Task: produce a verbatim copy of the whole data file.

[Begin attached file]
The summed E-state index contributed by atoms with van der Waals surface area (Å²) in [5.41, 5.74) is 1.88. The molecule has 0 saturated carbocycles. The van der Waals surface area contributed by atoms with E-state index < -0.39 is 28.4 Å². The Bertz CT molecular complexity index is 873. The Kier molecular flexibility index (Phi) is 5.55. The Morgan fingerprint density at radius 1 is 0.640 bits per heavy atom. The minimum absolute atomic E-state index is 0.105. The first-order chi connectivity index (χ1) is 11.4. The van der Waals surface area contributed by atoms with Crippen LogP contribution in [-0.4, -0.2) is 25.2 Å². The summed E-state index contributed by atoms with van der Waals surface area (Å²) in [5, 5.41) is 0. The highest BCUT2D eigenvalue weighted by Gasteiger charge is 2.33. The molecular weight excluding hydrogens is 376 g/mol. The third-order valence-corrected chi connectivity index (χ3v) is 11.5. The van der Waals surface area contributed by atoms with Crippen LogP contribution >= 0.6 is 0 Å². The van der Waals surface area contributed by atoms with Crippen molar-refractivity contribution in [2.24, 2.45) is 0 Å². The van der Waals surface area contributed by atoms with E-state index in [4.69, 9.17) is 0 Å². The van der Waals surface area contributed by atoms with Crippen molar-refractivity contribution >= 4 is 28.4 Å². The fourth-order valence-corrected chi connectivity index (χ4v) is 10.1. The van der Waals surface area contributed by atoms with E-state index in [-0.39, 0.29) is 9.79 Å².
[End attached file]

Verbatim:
The summed E-state index contributed by atoms with van der Waals surface area (Å²) in [5.41, 5.74) is 1.88. The molecule has 0 saturated carbocycles. The van der Waals surface area contributed by atoms with E-state index < -0.39 is 28.4 Å². The Bertz CT molecular complexity index is 873. The Kier molecular flexibility index (Phi) is 5.55. The Morgan fingerprint density at radius 1 is 0.640 bits per heavy atom. The minimum absolute atomic E-state index is 0.105. The first-order chi connectivity index (χ1) is 11.4. The van der Waals surface area contributed by atoms with Crippen LogP contribution in [-0.4, -0.2) is 25.2 Å². The summed E-state index contributed by atoms with van der Waals surface area (Å²) in [5, 5.41) is 0. The highest BCUT2D eigenvalue weighted by Gasteiger charge is 2.33. The molecular weight excluding hydrogens is 376 g/mol. The third-order valence-corrected chi connectivity index (χ3v) is 11.5. The van der Waals surface area contributed by atoms with Crippen LogP contribution >= 0.6 is 0 Å². The van der Waals surface area contributed by atoms with Crippen molar-refractivity contribution in [2.24, 2.45) is 0 Å². The van der Waals surface area contributed by atoms with E-state index in [4.69, 9.17) is 0 Å². The van der Waals surface area contributed by atoms with Crippen molar-refractivity contribution >= 4 is 28.4 Å². The fourth-order valence-corrected chi connectivity index (χ4v) is 10.1. The van der Waals surface area contributed by atoms with E-state index in [-0.39, 0.29) is 9.79 Å².